\begin{align} \mu &=E(X)\\ &=3(0.8)\\ &=2.4 \end{align} \begin{align} \text{Var}(X)&=3(0.8)(0.2)=0.48\\ \text{SD}(X)&=\sqrt{0.48}\approx 0.6928 \end{align}
Note: X can only take values 0, 1, 2, ..., n, but the expected value (mean) of X may be some value other than those that can be assumed by X.
Example 38: CrossFertilizing
Crossfertilizing a red and a white flower produces red flowers 25% of the time. Now we crossfertilize five pairs of red and white flowers and produce five offspring. Find the probability that there will be no redflowered plants in the five offspring.
Answer
Y = # of red flowered plants in the five offspring. Here, the number of redflowered plants has a binomial distribution with \(n = 5, p = 0.25\).
\begin{align} P(Y=0)&=\dfrac{5!}{0!(5−0)!}p^0(1−p)^5\\&=1(0.25)^0(0.75)^5\\&=0.237 \end{align}
Try it!
Refer to example 38 to answer the following.

Find the probability that there will be four or more redflowered plants.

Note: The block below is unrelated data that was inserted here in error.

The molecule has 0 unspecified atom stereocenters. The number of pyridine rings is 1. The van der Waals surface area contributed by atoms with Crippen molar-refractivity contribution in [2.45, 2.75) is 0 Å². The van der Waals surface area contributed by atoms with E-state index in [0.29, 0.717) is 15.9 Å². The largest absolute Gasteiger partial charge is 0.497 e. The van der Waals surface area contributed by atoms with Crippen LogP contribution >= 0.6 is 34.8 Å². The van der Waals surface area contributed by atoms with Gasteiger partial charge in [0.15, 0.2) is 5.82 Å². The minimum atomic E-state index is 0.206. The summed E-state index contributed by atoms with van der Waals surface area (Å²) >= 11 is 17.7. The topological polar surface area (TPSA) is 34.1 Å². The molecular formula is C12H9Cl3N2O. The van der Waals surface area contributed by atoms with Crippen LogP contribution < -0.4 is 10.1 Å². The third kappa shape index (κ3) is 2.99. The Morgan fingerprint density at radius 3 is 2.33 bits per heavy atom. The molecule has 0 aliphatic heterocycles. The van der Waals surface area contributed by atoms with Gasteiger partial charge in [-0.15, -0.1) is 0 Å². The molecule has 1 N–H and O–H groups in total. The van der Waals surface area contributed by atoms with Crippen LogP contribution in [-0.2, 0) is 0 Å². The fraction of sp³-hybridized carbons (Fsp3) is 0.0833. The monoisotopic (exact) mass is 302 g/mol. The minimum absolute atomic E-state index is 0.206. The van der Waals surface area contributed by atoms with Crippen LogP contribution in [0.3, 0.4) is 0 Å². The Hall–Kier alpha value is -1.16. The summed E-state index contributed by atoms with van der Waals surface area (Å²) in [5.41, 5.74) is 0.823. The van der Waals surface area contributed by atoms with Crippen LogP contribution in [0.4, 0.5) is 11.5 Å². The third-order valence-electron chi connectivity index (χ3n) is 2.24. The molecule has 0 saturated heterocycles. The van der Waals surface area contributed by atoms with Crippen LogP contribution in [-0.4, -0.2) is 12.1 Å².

\begin{align} P(\mbox{Y is 4 or more})&=P(Y=4)+P(Y=5)\\ &=\dfrac{5!}{4!(54)!} {p}^4 {(1p)}^1+\dfrac{5!}{5!(55)!} {p}^5 {(1p)}^0\\ &=5\cdot (0.25)^4 \cdot (0.75)^1+ (0.25)^5\\ &=0.015+0.001\\ &=0.016\\ \end{align}

Of the five crossfertilized offspring, how many redflowered plants do you expect?\begin{align} \mu &=5⋅0.25\\&=1.25 \end{align}

What is the standard deviation of Y, the number of redflowered plants in the five crossfertilized offspring?\begin{align} \sigma&=\sqrt{5\cdot0.25\cdot0.75}\\ &=0.97 \end{align}
3.2.3  Minitab: Binomial Distributions
3.2.3  Minitab: Binomial DistributionsMinitab^{®} – Finding Binomial Probabilities using Minitab
Let’s walk through how to calculate the probability of 1 out of 3 crimes being solved in the FBI Crime Survey example.
Recall in that example, \(n=3\), \(p=0.2\).
Using Minitab, calculate \(P(X=1)\):
 From the Minitab menu select Calc > Probability Distributions > Binomial
 A dialog box (below) will appear. Enter 3 into the Number of Trials box and 0.2 into the Event Probability box.
 Choose Probability .
 Choose the Input Constant Box and enter 1.
 Choose OK .
The result should be the same probability of 0.384 we found by hand.
Suppose we want to find \(P(X\le 2)\). We can use Minitab to find this cumulative probability.
 From the Minitab menu select Calc > Probability Distributions > Binomial
 Enter in 3 and 0.2 as above.
 Choose Cumulative Probability .
 Choose Input Constant and enter 2.
 Choose OK .
The result should be \(P(X\le 2)=0.992\).